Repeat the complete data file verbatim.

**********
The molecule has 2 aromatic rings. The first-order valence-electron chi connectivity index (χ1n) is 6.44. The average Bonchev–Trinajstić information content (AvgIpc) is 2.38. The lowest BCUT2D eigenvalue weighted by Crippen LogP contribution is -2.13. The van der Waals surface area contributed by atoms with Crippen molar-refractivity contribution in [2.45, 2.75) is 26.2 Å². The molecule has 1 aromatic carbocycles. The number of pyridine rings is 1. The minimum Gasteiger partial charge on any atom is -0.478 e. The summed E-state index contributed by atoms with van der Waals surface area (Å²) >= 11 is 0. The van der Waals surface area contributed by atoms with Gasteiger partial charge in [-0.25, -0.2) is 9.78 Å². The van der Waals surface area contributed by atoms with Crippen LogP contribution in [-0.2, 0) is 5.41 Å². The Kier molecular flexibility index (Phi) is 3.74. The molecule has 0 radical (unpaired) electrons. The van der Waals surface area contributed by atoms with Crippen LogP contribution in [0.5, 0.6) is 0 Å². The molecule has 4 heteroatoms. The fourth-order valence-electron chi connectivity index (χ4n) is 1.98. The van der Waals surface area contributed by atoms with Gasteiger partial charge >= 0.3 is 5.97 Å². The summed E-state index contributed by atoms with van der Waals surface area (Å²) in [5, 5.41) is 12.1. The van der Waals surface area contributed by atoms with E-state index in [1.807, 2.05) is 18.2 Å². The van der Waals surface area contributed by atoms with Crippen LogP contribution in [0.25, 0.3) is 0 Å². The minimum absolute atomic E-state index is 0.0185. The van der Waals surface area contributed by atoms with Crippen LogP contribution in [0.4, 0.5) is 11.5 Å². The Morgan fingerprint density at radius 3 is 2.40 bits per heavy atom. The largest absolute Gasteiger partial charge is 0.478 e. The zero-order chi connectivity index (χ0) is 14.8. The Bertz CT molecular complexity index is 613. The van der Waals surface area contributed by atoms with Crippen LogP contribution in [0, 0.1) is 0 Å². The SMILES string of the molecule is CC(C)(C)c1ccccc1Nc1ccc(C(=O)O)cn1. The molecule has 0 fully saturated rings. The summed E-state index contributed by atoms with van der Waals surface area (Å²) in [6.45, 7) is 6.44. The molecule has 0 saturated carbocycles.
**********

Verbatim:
The molecule has 2 aromatic rings. The first-order valence-electron chi connectivity index (χ1n) is 6.44. The average Bonchev–Trinajstić information content (AvgIpc) is 2.38. The lowest BCUT2D eigenvalue weighted by Crippen LogP contribution is -2.13. The van der Waals surface area contributed by atoms with Crippen molar-refractivity contribution in [2.45, 2.75) is 26.2 Å². The molecule has 1 aromatic carbocycles. The number of pyridine rings is 1. The minimum Gasteiger partial charge on any atom is -0.478 e. The summed E-state index contributed by atoms with van der Waals surface area (Å²) >= 11 is 0. The van der Waals surface area contributed by atoms with Gasteiger partial charge in [-0.25, -0.2) is 9.78 Å². The van der Waals surface area contributed by atoms with Crippen LogP contribution in [-0.2, 0) is 5.41 Å². The Kier molecular flexibility index (Phi) is 3.74. The molecule has 0 radical (unpaired) electrons. The van der Waals surface area contributed by atoms with Crippen LogP contribution in [0.5, 0.6) is 0 Å². The molecule has 4 heteroatoms. The fourth-order valence-electron chi connectivity index (χ4n) is 1.98. The van der Waals surface area contributed by atoms with Gasteiger partial charge >= 0.3 is 5.97 Å². The summed E-state index contributed by atoms with van der Waals surface area (Å²) in [5, 5.41) is 12.1. The van der Waals surface area contributed by atoms with E-state index in [1.807, 2.05) is 18.2 Å². The van der Waals surface area contributed by atoms with Crippen LogP contribution in [0.25, 0.3) is 0 Å². The minimum absolute atomic E-state index is 0.0185. The van der Waals surface area contributed by atoms with Crippen LogP contribution in [0.4, 0.5) is 11.5 Å². The Morgan fingerprint density at radius 3 is 2.40 bits per heavy atom. The largest absolute Gasteiger partial charge is 0.478 e. The zero-order chi connectivity index (χ0) is 14.8. The Bertz CT molecular complexity index is 613. The van der Waals surface area contributed by atoms with Crippen LogP contribution in [0, 0.1) is 0 Å². The SMILES string of the molecule is CC(C)(C)c1ccccc1Nc1ccc(C(=O)O)cn1. The molecule has 0 fully saturated rings. The summed E-state index contributed by atoms with van der Waals surface area (Å²) in [6.45, 7) is 6.44. The molecule has 0 saturated carbocycles.